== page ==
IMG_3898In some in-situ simulation areas, the bed-space may also be used to care for real patients. If this is the case, great care must be taken not to mix up simulation equipment with real equipment. A good method is to use an old resuscitation trolley to store the out-of-date drugs and equipment commonly used in the scenarios. This trolley should be very clearly labelled Sim cupboard cthat it is not for patient use. When a patient is cared for in the bed-space, this trolley should be removed and stored securely. Other equipment for running scenarios should be organised in a lockable cupboard (so it doesn’t get used on real patients). Note that drugs and equipment which are not present in the resus trolley may be accessed from ward stock during a scenario by keen participants – you need to decide what level of pillage will be tolerated by the the managers!

The learners: the clinical team and observers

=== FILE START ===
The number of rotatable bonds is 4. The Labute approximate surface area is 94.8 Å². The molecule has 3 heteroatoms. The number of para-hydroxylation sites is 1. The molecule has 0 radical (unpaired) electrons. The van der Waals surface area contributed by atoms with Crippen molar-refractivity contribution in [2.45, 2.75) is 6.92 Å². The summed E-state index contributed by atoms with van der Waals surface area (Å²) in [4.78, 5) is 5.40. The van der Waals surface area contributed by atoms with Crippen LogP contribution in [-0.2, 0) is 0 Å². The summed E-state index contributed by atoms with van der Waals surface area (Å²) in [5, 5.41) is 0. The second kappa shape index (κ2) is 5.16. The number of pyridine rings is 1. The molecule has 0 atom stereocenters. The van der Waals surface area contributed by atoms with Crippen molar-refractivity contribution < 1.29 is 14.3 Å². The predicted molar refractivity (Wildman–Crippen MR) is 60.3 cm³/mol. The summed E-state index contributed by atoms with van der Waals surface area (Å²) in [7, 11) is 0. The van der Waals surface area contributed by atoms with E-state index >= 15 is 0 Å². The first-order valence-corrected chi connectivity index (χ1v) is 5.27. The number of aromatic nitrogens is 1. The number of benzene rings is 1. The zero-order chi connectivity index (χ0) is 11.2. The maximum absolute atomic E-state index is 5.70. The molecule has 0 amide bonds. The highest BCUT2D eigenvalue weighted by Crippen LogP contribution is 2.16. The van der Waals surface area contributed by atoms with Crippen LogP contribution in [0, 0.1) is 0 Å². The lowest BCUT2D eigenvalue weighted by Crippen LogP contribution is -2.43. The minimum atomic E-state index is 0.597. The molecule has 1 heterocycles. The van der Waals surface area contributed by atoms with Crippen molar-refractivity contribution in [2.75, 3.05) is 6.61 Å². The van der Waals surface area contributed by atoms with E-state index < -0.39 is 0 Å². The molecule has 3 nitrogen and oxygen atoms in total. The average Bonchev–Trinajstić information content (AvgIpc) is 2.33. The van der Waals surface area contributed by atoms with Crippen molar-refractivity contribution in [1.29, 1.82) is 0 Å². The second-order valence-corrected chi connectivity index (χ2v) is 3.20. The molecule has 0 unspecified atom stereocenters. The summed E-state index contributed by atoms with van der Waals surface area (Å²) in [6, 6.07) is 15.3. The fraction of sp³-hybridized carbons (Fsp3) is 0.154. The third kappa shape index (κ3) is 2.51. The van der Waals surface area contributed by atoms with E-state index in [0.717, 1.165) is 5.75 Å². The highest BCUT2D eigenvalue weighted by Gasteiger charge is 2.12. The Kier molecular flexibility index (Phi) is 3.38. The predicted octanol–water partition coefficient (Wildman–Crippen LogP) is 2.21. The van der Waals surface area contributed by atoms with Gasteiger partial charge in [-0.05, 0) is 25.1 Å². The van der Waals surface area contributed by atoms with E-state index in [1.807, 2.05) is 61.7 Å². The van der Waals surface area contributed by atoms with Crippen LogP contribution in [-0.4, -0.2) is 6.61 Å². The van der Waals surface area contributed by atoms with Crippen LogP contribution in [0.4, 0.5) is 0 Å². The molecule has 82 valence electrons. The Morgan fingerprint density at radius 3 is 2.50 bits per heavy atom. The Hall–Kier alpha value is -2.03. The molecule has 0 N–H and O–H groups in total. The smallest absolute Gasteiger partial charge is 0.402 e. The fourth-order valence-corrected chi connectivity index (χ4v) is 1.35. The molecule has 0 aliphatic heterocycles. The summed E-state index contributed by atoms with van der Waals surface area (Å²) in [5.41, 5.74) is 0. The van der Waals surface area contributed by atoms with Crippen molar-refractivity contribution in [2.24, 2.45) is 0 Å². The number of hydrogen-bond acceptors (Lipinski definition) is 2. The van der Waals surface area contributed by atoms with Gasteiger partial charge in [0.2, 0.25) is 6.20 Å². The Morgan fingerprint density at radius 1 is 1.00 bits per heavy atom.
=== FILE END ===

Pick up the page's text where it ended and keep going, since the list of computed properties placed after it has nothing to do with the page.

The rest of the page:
photoInterdisciplinary training is the way to go. Feedback I have received over the years suggests this is popular amongst all disciplines and there is good evidence that training in intact teams improves team performance (see Resources page). Ideally, participants should act in A scenario should involve between 2 and 10 participants. Any more risks overcrowding in the bed-space with the result that important actions or phrases may be missed by the observers. If you want observers to witness the action there are two options. The cheap option is that the observers stand at the foot of the bed. If you are doing this, it is a good idea to differentiate the observes from the participants. A good way is to give gloves and aprons to participants only. This way, the observers don’t get drawn into the scenario.